except BD and KE to prevent excessive hyperketone-
mia (ketoacidosis). Each daily dose of BMS would equal
~10001500 mg of βHB, depending on the weight of the
animal. Intragastric gavage was performed at the same time
daily, and animals had ad libitum access to standard
rodent chow 2018 (Harlan Teklad) for the duration of
the study. The macronutrient ratio the standard rodent
chow was 62.2, 23.8 and 14 % of carbohydrates, protein
and fat respectively.
Measurement and analysis of blood glucose, ketones,
and lipids
Every 7 days, animals were briefly fasted (4 h, water
available) prior to intragastric gavage to standardize
levels of blood metabolites prior to glucose and βHB
measurements at baseline. Baseline (time 0) was imme-
diately prior to gavage. Whole blood samples (10 μL)
were taken from the saphenous vein for analysis of
glucose and βHB levels with the commercially avail-
able glucose and ketone monitoring system Precision
Xtra(Abbott Laboratories, Abbott Park, IL). Blood
glucose and βHB were measured at 0, 0.5, 1, 4, 8,
and 12 h after test substance administration, or until
βHB returned to baseline levels. Food was returned to
animals after blood analysis at time 0 and gavage. At
baseline and week 4, whole blood samples (10 μL)
were taken from the saphenous vein immediately
prior to gavage (time 0) for analysis of total choles-
terol, high-density lipoprotein (HDL), and triglycerides
with the commercially available CardioChekblood
lipid analyzer (Polymer Technology Systems, Inc., In-
dianapolis, IN). Low-density lipoprotein (LDL)
cholesterol was calculated from the three measured
lipid levels using the Friedewald equation: (LDL Choles-
terol = Total Cholesterol - HDL - (Triglycerides/5)) [51,
52]. Animals were weighed once per week to track
changes in body weight associated with hyperketonemia.
Organ weight and collection
On day 29, rats were sacrificed via deep isoflurane
anesthesia, exsanguination by cardiac puncture, and de-
capitation 48 h after intragastric gavage, which correlated
to the time range where the most significantly elevated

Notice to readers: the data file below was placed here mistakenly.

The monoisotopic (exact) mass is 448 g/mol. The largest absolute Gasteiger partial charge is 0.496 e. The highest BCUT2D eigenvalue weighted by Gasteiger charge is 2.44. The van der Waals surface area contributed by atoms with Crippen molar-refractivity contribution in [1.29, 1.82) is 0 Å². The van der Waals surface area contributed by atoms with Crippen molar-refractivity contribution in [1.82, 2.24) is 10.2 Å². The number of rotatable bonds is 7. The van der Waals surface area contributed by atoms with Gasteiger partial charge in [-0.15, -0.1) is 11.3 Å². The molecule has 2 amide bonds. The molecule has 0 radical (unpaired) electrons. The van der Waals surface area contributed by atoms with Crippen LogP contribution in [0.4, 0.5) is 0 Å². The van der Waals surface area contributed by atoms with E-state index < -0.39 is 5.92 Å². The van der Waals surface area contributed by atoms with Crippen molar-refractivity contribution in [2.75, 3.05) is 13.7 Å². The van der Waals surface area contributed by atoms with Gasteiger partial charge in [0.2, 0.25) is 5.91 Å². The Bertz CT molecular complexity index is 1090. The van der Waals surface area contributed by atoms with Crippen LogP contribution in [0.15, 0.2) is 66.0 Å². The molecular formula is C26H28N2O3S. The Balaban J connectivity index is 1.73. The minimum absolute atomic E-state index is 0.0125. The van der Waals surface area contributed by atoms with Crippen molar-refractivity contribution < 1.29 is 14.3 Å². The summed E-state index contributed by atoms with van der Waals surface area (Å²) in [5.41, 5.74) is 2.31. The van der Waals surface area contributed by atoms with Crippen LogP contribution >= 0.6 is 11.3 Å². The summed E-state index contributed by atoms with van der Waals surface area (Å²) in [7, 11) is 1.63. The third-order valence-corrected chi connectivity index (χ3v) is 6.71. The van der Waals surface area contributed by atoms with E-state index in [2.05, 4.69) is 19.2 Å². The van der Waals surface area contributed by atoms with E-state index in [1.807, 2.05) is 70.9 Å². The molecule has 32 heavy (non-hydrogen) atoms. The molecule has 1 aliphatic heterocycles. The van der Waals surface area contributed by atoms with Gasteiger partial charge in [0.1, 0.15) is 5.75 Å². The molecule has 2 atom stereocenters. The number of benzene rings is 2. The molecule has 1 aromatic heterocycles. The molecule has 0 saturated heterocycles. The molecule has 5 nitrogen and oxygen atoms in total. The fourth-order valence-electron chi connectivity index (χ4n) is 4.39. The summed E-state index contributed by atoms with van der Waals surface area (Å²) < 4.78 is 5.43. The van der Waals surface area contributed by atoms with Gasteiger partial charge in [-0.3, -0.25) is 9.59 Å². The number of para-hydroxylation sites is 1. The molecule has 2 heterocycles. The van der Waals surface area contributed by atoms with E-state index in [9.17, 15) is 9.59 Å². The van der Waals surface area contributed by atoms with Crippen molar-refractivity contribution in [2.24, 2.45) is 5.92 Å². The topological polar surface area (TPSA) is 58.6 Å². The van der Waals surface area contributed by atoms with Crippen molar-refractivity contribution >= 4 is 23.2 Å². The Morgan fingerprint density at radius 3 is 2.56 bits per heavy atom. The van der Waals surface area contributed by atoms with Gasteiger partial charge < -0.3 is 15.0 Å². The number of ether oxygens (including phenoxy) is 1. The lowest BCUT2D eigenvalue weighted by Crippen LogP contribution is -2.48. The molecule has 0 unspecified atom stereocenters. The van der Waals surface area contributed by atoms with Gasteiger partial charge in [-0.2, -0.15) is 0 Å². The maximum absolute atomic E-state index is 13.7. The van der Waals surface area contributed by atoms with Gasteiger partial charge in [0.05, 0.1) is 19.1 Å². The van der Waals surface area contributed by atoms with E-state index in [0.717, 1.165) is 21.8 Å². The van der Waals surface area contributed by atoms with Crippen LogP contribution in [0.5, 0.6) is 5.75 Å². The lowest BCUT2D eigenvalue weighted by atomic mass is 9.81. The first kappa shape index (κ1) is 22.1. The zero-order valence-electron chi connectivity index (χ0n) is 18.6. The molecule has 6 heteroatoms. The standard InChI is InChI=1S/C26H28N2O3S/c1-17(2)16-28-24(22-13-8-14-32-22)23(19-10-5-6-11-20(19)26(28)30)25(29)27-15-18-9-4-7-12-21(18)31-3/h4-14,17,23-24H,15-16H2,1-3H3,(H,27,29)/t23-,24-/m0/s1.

blood βHB levels were observed. Brain, lungs, liver,
kidneys, spleen and heart were harvested, weighed (AWS-
1000 1 kg portable digital scale (AWS, Charleston, SC)),
and flash-frozen in liquid nitrogen or preserved in 4 %
paraformaldehyde for future analysis.
All data are presented as the mean ± standard deviation
(SD). Data analysis was performed using GraphPad
PRISMversion 6.0a and IBM SPSS Statistics 22.0. Re-
sults were considered significant when p < 0.05. Trigly-
ceride and lipoprotein profile data were analyzed using
One-Way ANOVA. Blood ketone and blood glucose
were compared to control at the applicable time points
using a Two-Way ANOVA. Correlation between blood
βHB and glucose levels in ketone supplemented rats was
compared to controls using ANCOVA analysis. Organ
and body weights were analyzed using One-Way
ANOVA. Basal blood ketone and blood glucose levels
were analyzed using Two-Way ANOVA. All mean com-
parisons were carried out using Tukeys multiple com-
parisons post-hoc test.
Effect of ketone supplementation on triglycerides and
Baseline measurements showed no significant changes
in triglycerides or the lipoproteins (data not shown).
Data represent triglyceride and lipoprotein concentra-
tions measured after 4 weeks of daily exogenous ketone
supplementation. No significant change in total choles-
terol was observed at 4 weeks for any of the ketone
treatment groups compared to control. (Fig. 1a). No
Table 1 Caloric density and dose of ketone supplements
Macronutrient Information Standard Diet Water BMS + MCT BMS MCT KE BD
% Cal from Fat 18.0 0.0 50.0 N/A 100.0 N/A N/A
% Cal from Protein 24.0 0.0 N/A N/A 0.0 N/A N/A
% Cal from Carbohydrates 58.0 0.0 N/A N/A 0.0 N/A N/A
Total Caloric Density (Kcal/g) 3.1 0.0 5.1 1.9 8.3 5.6 6.0
Dose 014 Days (g/kg) ad libitum N/A 5.0 5.0 5.0 5.0 5.0